Lewis served as director of APS for ten months and in that capacity prepared plaintiff's 1980 evaluation. In that evaluation, he lowered her performance rating from "above average" to "satisfactory." He testified at trial that, in his opinion, Diane Adams had indulged a system of grade inflation, not only when rating plaintiff but for the entire staff, and that as part of his efforts to promote APS as an independent and commercially viable entity, he felt it was necessary to adjust the rating scale. He attached an explanation to that effect, along with written comments on plaintiff's work, to the 1980 evaluation. DX A. He further testified that while plaintiff could have performed the director's job, he was not particularly impressed with her work; in his opinion, she satisfied the normal requirements of her job, but, compared to the other artists in the group, he would rate her towards the low end in drawing and illustration skills, and in artistic ability generally. Indeed, he stated that, notwithstanding his adjustment of the rating system, he gave several other artists in the group higher ratings than plaintiff received. Lewis left Gallaudet in the summer of 1980 and recommended John Scott as his replacement. As Scott was not an APS employee, Torr posted the position and interviewed one other applicant in addition to Scott before appointing him director. Plaintiff did not apply for the position.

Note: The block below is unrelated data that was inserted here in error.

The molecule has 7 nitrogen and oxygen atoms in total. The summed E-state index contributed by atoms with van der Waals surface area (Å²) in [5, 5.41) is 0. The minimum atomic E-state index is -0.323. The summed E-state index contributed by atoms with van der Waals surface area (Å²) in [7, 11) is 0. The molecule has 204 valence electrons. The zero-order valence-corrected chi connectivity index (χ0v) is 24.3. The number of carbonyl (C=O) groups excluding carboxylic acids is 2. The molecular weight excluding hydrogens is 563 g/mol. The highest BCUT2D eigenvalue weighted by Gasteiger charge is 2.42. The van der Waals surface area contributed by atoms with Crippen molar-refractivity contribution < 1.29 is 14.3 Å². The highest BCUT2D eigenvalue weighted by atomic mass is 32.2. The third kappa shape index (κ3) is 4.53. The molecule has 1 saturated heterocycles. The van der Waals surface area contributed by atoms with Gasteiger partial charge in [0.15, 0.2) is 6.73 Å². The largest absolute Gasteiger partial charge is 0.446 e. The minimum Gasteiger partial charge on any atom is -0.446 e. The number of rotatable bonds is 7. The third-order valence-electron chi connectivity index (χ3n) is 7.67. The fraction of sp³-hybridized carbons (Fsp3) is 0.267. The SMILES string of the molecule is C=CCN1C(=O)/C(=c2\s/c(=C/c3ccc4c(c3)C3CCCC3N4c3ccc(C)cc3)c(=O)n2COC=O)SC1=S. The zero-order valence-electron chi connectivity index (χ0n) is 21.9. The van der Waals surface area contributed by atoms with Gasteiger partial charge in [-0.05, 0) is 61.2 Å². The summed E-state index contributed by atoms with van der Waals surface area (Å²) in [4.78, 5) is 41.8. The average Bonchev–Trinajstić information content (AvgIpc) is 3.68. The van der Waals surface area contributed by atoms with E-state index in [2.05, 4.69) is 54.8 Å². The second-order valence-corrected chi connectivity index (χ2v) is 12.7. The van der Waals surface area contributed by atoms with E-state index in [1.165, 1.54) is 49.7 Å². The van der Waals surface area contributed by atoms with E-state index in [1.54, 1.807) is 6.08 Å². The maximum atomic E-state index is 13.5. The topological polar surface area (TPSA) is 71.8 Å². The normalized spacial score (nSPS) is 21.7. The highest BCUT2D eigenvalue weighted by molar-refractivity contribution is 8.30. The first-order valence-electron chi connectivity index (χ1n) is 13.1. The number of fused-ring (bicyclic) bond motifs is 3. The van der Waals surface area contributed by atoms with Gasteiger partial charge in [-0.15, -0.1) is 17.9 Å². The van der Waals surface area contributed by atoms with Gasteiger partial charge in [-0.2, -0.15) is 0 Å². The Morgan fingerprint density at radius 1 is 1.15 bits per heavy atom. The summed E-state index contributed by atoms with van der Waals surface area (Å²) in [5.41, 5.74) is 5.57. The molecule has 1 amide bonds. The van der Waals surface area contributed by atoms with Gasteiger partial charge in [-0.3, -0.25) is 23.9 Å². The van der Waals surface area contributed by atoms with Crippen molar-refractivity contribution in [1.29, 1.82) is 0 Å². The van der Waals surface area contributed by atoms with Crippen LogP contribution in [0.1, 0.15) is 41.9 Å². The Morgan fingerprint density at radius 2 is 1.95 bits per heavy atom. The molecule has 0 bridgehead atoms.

Plaintiff testified that initially at least her responsibilities increased under Scott. However, in January, 1981 he wrote her a memorandum expressing dissatisfaction with her work habits. DX F. In particular, he admonished her for her low productivity and her excessive use of the telephone during work hours, a criticism that Diane Adams had previously made in her 1979 evaluation of plaintiff. See DX K. In his memorandum, Scott stated that he would not forward a copy of the document to the Personnel Office immediately, but would instead monitor plaintiff's work closely and would forward a copy only if there were no improvement in her performance. Plaintiff responded with a lengthy memorandum of her own in which she accepted responsibility for the excessive telephone use, but took issue with Scott's charge of low productivity, his lack of firsthand knowledge of her work, his criticism of her decision to take work home with her, and his handling of the matter in general. The two met and discussed their differences and Scott agreed, as a conciliatory gesture, not to forward a copy of his memorandum to the Personnel Office. At the trial, plaintiff characterized Scott's letter to her as an act of sexual discrimination; Scott viewed it as a legitimate exercise of his supervisory authority. Plaintiff also testified that she did not consider Diane Adams' inclusion of a similar criticism in plaintiff's 1977 performance evaluation to be an act of discrimination.